BOOK REVIEW by Ila Patnaik
Title: The East Asian Currency Crisis
Author: Mihir Rakshit
Oxford University Press, Delhi 2002
pp xii+288, Rs 545
The benefit of hindsight allows analysts to reconsider conventional wisdom and place events in their proper perspective. The same is true of the East Asian currency crisis. Apart from offering a commentary on the unfolding of events in the upheaval, Mihir Rakshit, in this book brings together the major theoretical and policy implications of the currency crisis.
The currency crisis in East Asia caught even the keenest watchers of these economies unawares. High GDP and export growth for nearly two decades and fiscal prudence had convinced most economists that there was no impending crisis. The Asian Development Bank, for instance, wrote in the first half of 1997 , “Most South East Asian economies are expected to strengthen their performance in 1997 and 1998”.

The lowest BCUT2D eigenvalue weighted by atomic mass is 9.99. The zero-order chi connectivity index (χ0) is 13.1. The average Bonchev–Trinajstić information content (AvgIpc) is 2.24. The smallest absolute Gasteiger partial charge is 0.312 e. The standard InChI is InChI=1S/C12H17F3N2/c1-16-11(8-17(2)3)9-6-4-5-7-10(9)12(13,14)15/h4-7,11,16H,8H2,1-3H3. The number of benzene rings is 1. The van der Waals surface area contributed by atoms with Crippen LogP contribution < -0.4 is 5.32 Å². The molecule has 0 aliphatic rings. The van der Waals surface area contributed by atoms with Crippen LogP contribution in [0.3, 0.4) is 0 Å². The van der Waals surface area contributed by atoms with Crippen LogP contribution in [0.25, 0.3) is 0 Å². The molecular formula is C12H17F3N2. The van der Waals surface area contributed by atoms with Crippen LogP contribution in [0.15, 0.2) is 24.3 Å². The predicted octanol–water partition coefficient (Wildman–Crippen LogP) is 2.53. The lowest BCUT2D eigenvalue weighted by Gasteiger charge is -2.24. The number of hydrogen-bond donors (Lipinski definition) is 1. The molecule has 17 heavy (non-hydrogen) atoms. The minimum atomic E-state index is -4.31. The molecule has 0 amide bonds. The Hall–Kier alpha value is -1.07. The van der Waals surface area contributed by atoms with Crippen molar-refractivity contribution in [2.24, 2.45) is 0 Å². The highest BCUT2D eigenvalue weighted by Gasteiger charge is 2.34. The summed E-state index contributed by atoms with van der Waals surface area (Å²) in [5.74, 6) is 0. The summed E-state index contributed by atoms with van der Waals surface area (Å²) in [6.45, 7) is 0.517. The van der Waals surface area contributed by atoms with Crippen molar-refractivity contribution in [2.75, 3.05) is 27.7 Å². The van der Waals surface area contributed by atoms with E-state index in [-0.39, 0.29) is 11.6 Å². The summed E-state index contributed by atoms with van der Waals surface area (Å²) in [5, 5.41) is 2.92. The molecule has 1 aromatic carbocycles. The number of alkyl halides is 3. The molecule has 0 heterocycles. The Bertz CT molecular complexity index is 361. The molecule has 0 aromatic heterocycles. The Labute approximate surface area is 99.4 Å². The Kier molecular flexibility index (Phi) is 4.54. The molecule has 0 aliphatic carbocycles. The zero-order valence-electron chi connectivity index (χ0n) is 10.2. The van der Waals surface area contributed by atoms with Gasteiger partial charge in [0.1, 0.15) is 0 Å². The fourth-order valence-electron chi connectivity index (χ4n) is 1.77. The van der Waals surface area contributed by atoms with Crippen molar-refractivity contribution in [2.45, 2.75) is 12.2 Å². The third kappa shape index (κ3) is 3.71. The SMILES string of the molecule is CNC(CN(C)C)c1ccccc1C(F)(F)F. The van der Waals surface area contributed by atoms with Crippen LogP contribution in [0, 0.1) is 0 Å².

The main reason for the failure of economists to predict the crisis was that existing theories did not suggest that these economies were anything but healthy. Even later, when the currency turbulence had begun, the difficulty in reconciling the crisis with generally expected theories was responsible for the failure to understand the crisis.
Theories to explain currency crisis in the post-Bretton Woods system were advanced in the context of the first, Latin American currency crisis in the 1970s and early 1980s and later the speculative attacks on some currencies under the European Monetary System and the Mexican debacle of 1984-85.
The first generation of currency crisis models explained a currency crisis under fixed exchange rate regimes. They suggested that if the equilibrium exchange rate, driven by fundamentals, consistently deviates from the pegged rate, then the central bank will be unable to defend the currency peg, no matter how big their foreign exchange reserves. It was essentially expansionary domestic policies that led to the deviation and the consequent pressure on the currency.